b) Declaring everything a matter of proportion. In other words, very important ends may be able to justify very unsavory means. The extreme version of this approach, known as utilitarianism and generally associated with Jeremy Bentham, believes that the only end that matters is human pleasure, and that any means that has the overall effect of maximizing the overall human pleasure/pain ratio is legitimate. For example, torturing someone else should be permitted if it gives you more additional pleasure than it causes pain to the tortured.
Where does Judaism stand?
Judaism probably has only one absolute, called in Hebrew “avodah zarah”, which encompasses both worship of putative divinities other than G-d and certain extremely improper ways of worshiping G-d. The other members of what are sometimes called “the big three”, which are the sins Jews should die before committing, are murder and certain sexual offenses, but killing is permitted in self-defense and in war, and adultery may be permitted to save large groups of people.
So in general, Judaism takes the position that the ends may justify the means. But it does not take anything like the extreme Benthamite position. Here are three key differences:
a) Judaism recognizes a complex and pluralistic system of values, including worship of G-d, maintenance of social order, development of personal virtue, and others, in addition to maximizing human happiness.
b) Much of the system of Jewish law (Halakhah) is intended to carefully and in detail regulate the interactions of means and ends, and prescribe exactly which means are justified by which ends. Adhering to this system is itself seen as a critically important end. This means that it is almost never the case that “fighting evil” justifies actions that would ordinarily be forbidden.
c) Even where Halakhah acknowledges its own limitations, and that particular situations may require case-by-case rather than rule-based decisionmaking, there is a very clear demarcation between “evil for the sake of good” and intrinsic good. “Evil for the sake of good”, even when permitted, does not mean that the evil is cancelled out by the good, and it may require formal atonement or be punishable by human courts.
Now the Harry Potter series presents a situation in which the future of the world is regularly at stake. It is, in a sense, as series of “ticking bomb” scenarios; Voldemort achieving full power is the equivalent of a nuclear weapon in Times Square. Such scenarios are often very poor guides for real-life behavior, as in the American saying “hard cases make bad law”; in real life the consequences of action or inaction are never so clearcut. In the artificial universe of J.K. Rowling, therefore, Halakhah might easily acknowledge the legitimacy of deceiving goblins, stealing clothes, and the like; in real life, Halakhah-based Judaism has a strong (but not insurmountable) bias against fighting evil with lesser evils.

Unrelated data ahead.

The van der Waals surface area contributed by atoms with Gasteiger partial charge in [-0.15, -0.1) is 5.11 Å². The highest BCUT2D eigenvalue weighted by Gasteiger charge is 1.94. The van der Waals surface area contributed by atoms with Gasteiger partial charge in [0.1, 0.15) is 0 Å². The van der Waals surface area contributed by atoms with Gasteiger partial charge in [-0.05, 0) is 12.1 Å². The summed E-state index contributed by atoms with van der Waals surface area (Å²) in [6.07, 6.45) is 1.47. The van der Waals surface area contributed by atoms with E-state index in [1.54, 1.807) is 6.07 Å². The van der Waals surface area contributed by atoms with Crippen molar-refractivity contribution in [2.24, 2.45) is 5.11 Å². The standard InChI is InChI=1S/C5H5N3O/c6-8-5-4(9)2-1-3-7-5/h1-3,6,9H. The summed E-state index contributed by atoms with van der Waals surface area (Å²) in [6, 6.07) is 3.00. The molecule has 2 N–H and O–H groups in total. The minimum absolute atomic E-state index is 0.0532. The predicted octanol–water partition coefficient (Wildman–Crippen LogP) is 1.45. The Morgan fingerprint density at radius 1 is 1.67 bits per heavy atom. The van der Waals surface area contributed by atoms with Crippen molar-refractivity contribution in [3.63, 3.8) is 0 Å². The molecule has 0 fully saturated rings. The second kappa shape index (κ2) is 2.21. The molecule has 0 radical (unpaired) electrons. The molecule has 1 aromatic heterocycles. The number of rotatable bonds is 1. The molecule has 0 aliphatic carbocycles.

In Judaism, it is my contention, that good and evil are not simply objects. We don’t only fight for good or against evil, how we “fight” is part of what determines whether we are promoting one or the other. Therefore, in theory, we can and should go as far as we can to “battle evil”. Yet, the way I see it that means that whatever method or process we use to do so has to necessarily be ethical and good in order to qualify as being helpful in our battle for good. In fact, “waging the battle” in an ethical way, in and of itself, helps us win the war. Using evil methods will, therefore, accomplish the opposite. We do not believe that the end justifies the means.
Popular culture throws all sorts of good vs. evil images at us. On balance, I think it is a positive that most of them, like Harry Potter, promote the importance of the triumph of good over evil, of community over individual and of compassion over cruelty. I do think though that too many of them forget that while it is important to send the message that we must be “tough with evil”, they often forget that how we conduct ourselves when fighting it, goes a long way in determining who will win the war.
Copyright 2014 all rights reserved. Jewish Values Online
N O T I C E
THE VIEWS EXPRESSED IN ANSWERS PROVIDED HEREIN ARE THOSE OF THE INDIVIDUAL JVO PANEL MEMBERS, AND DO NOT
NECESSARILY REFLECT OR REPRESENT THE VIEWS OF THE ORTHODOX, CONSERVATIVE OR REFORM MOVEMENTS, RESPECTIVELY.